lated to fill a volume, than to be brought within the narrow compass of so small a work as this; and, I am sorry, to say, the Europeans, of whatever nation, instead of setting a humane example to wretches whose hearts had been long callous to every feeling of sensibility, vie with each other in minutely imitating their unfeeling conduct.

      On the 28th of March, every thing being ready for sea, we expected to sail with our charge; but some intelligence of importance having been received from the Pacific Ocean, the Fort William was detained, and we, instead of doubling the Cape of Good Hope, were ordered into the colder region of Cape Horn, round which I shall hope to lead the reader early in the next chapter.



      All communication with the shore having ceased, we discovered the object of our voyage to the South Sea, to be the United States frigate Essex, which had done considerable injury to our whale-fishery, and was then, according to the best information, refitting in the port of Valparaiso.

      From the season being so far advanced, we had every reason to anticipate an inclement and boisterous passage round Cape Horn; but, by the pleasing hope at all times so fondly cherished by British sailors, of gaining glory in so remote a region, the storms were conquered before they came, and in imagination we were already at the entrance of the wished-for port.

      The wind from the south-east, which may be almost deemed periodical, had commenced, which greatly prolonged our voyage, insomuch that it was not before the 3d of May we got into 62° 33' south latitude, when a strong breeze from the pole soon wafted us by the inhospitable shores of Terra del Fuego to the coast of Chili. It will be hardly ne-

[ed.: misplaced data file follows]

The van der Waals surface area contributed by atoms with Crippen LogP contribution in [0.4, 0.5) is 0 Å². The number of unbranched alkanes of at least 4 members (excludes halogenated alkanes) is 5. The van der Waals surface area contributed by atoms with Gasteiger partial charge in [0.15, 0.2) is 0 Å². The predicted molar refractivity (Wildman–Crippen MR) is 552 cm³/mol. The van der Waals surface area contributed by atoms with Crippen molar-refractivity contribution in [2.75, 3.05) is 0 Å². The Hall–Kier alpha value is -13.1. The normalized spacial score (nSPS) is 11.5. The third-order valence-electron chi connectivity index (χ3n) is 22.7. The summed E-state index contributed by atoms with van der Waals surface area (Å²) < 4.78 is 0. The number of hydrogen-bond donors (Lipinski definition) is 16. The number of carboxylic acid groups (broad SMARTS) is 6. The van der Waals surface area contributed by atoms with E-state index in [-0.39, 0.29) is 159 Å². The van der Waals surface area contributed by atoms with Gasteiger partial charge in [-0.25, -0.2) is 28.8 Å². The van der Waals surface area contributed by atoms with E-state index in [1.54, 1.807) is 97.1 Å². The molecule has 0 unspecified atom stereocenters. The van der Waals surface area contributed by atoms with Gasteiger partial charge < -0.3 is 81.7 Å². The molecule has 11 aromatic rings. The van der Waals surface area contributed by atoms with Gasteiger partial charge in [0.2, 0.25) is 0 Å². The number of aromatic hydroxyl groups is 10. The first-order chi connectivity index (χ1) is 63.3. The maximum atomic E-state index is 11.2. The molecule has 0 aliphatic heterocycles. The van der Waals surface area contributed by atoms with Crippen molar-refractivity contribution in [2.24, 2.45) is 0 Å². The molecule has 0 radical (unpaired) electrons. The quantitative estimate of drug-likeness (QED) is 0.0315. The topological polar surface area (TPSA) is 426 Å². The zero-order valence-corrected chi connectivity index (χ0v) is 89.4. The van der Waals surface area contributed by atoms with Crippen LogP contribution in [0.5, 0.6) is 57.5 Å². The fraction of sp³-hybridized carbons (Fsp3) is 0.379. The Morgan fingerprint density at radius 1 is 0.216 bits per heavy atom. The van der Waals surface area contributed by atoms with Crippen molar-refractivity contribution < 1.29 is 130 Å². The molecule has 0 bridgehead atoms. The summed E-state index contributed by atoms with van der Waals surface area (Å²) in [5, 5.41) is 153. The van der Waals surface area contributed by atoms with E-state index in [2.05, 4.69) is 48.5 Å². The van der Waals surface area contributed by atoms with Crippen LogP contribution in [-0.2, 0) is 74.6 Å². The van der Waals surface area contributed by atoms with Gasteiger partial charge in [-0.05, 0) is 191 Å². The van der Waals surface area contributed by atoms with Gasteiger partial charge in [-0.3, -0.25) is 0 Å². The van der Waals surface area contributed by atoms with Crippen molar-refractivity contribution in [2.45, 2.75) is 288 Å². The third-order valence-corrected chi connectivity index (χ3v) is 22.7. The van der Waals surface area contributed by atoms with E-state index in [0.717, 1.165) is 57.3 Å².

cessary for me to inform the reader, that in so high a latitude we found the cold excessive, and the weather tempestuous. Thermometer at 23°. During the whole of the 2d, the wind blew with such violence, that we found it impossible to set the smallest sail; and the sea bore a more terrific appearance than I had ever before seen, or wish again to witness. We did not see any ice, nor had we any snow subsequent to passing the coast of Patagonia; but rain in abundance, and, unfortunately, the men were badly supplied with warm clothing, which occasioned in the sick-list a frightful augmentation. As we proceeded to the southward, the common sea-gull became scarce; and before we reached the latitude of the Falkland Islands, they had wholly disappeared, and were succeeded by birds of beauteous plumage, called by navigators "Pigeon de mer." Those increased in number as we approached the pole, and left us again in the Pacific Ocean, when they were replaced by a species considerably larger, and quite black. About the latitude of 43° south, we were joined by some albatrosses of great size, but they did not continue with us long.

      We made the land near the island of Chiloe, and, after passing the island of Mocho, and experiencing variable winds, arrived at Valpa-


raiso on the 21st of May, where we found the object of our pursuit a prize to his Majesty's ships, the Phoebe and Cherub, and preparing to sail for England. The Tagus was also there.